Example Of Case Study On Coleen Colombo And Colleagues Resist Mortgage Fraud

Type of paper: Case Study

Topic: Workplace, Organization, Employee, Ethics, Leadership, Harassment, White Collar Crime, Sexual Abuse

Pages: 6

Words: 1650

Published: 2021/02/10


In the year 2003, Coleen Colombo joined BNC’s California branch in a senior underwriter position. Colombo’s office was part of the regional group offering a sizeable amount of loans to its customers. Colombo’s performance during the initial months was exemplary. This information was contained in a wrongful termination and harassment suit filed on her behalf and five fellow BNC employees in the California Superior Court. Coleen’s work environment changed for the worse in 2005 after a male colleague, working as a wholesaler started to bring her loans containing questionable attributes like incorrect salaries and occupations. Later on, the male colleague went as far as offering her a bribe, known as a spiff, in order to clear a loan that contained incorrect information (Downey, Hellriegel and Slocum n.p).
These bribes were prevalent in the organization, as evidenced by a former employee called Sylvia Vega-Sutfin. She posited that in order to approve the mortgages, the majority of the underwriters would demand a bribe. When Vega-Sutfin refused to comply, her life in the company suddenly took a turn for the worse, with her loan files disappearing mysteriously. This led to a substantial reduction in her commission checks. In the suit, Vega-Sutfin stated that her superiors had vowed to “make an example out of her” to intimidate others who made similar bribery complaints. Colombo also reports facing similar treatment from her bosses, with her complaints about attempted bribery brushed aside by the regional vice president. Colombo found herself threatened with dismissal if she persisted with her complaints. To exacerbate matters, the male employee behind the bribery attempts started to make sexual advances towards her. These occurrences made her stay in the company untenable, and she eventually resigned in 2005. In 2008, Lehman Brothers, BNC’s parent company filed for bankruptcy. This resulted in the putting on hold of the wrongful termination and harassment proceedings initiated by Colombo and the five other workers. However, Lehman Brother indicated its intention to oppose the allegations when proceedings resumed. During this period, sub-prime loans started to go bad which caused tough times for underwriters, a large number of whom had to leave the firm. Wall Street speedily reined in the firm’s mortgage and tightened the lending standards. They also forced the lenders to buy back the risky loans that it had previously been very happy to consume. Hence, the firm teetered on the verge of collapse, and the underwriter had to look elsewhere for jobs.
The first fact-finding that presents itself is the issue of rampant corruption and bribery in the organization. One of the company’s former employees, Sylvia Vega-Sutfin, postulated that bribery was endemic and widespread in the firm. She claimed that bribes, commonly referred to, as “spiffs” were demanded by underwriters, in exchange for approval of loans. These bribery allegations find support from Colombo, who claims that a male colleague had attempted to give her a bribe in exchange for her allowing the approval of a loan with incorrect information.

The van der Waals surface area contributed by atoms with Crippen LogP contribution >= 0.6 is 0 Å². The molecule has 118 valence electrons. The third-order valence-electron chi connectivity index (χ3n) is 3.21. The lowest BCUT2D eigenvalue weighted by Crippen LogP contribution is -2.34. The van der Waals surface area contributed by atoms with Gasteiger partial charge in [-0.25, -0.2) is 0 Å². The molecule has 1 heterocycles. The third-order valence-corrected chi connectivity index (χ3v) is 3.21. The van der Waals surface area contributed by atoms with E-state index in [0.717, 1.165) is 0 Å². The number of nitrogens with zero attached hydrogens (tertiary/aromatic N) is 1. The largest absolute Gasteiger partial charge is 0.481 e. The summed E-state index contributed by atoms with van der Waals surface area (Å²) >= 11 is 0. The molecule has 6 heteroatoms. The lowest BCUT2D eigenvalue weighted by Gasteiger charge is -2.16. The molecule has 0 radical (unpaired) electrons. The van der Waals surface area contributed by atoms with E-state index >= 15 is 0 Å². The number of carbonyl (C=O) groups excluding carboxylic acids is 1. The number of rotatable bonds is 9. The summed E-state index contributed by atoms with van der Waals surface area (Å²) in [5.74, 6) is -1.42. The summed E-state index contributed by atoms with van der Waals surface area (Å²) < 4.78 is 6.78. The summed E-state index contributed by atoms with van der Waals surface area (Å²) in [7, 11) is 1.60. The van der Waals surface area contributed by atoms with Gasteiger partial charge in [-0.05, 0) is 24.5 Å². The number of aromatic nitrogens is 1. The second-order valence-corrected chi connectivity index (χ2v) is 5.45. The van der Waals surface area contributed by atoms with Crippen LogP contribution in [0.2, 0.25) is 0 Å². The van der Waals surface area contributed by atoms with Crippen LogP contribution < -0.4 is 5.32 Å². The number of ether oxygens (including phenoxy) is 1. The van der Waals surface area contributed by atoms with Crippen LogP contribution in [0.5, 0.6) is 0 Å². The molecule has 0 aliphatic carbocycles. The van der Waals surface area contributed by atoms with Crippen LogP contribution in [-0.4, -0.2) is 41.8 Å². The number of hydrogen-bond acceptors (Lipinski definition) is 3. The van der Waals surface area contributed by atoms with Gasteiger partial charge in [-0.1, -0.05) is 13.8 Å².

In this case, the recommendations relate to the elimination of corruption in the company. It appears that corruption in BNC is deeply rooted within the fabric of the organization. That is, corruption has become almost a part of the organizational structure. Hence, this vice may prove extremely difficult to counter. An organization structure is considered as an abstraction, which brings forth forces that wield immense power in an organization (Goree 35). Thus in the case of a failure to understand the operation of these forces, grave consequences may result. These may befall both the business and its employees. Culture is the established way of doing things and the new members in an organization must adapt to its culture in order to gain acceptance by the others.
Among the most severe ethical issues that assail BNC is that of bribery. Hence, the recommendation is that the organization should develop an ethical code. This comprehensive program will aim at forming an ethical organization made up of staff that adhere to ethics and operate in an environment of trust. In line with this, the ethical code introduced should be inclusive of training on ethics (Goree 74). Through this, the cases of bribery may reduce significantly. The ethical code serves to reinforce employees’ commitment to ethics even in cases where they have suffered unethical treatment themselves. The company’s leaders should also be setting an example to the employees. Hence, in this regard, the vice-president of the firm should have taken sterner action when Colombo presented her grievances. The absence of ethical leadership in an organization has many negative effects such as low employee morale and negative image of the organization among the public (Goree 55). This culminates in poor performance of the organization, which causes an eventual collapse. A perfect illustration of this is in the case of BNC, which is on its knees because of such occurrences. Conversely, an ethical organization is very efficient and performs very well since staff is motivated, and the customers trust the organization. The organization should thus invest in the creation of an organization that exhibits high integrity. This is not an overnight event, and it takes a significant amount of time to do. However, the company should initiate this as soon as possible because and it should start by weeding out the unethical employees who are among the factors that hamper an organization from achieving superior performance.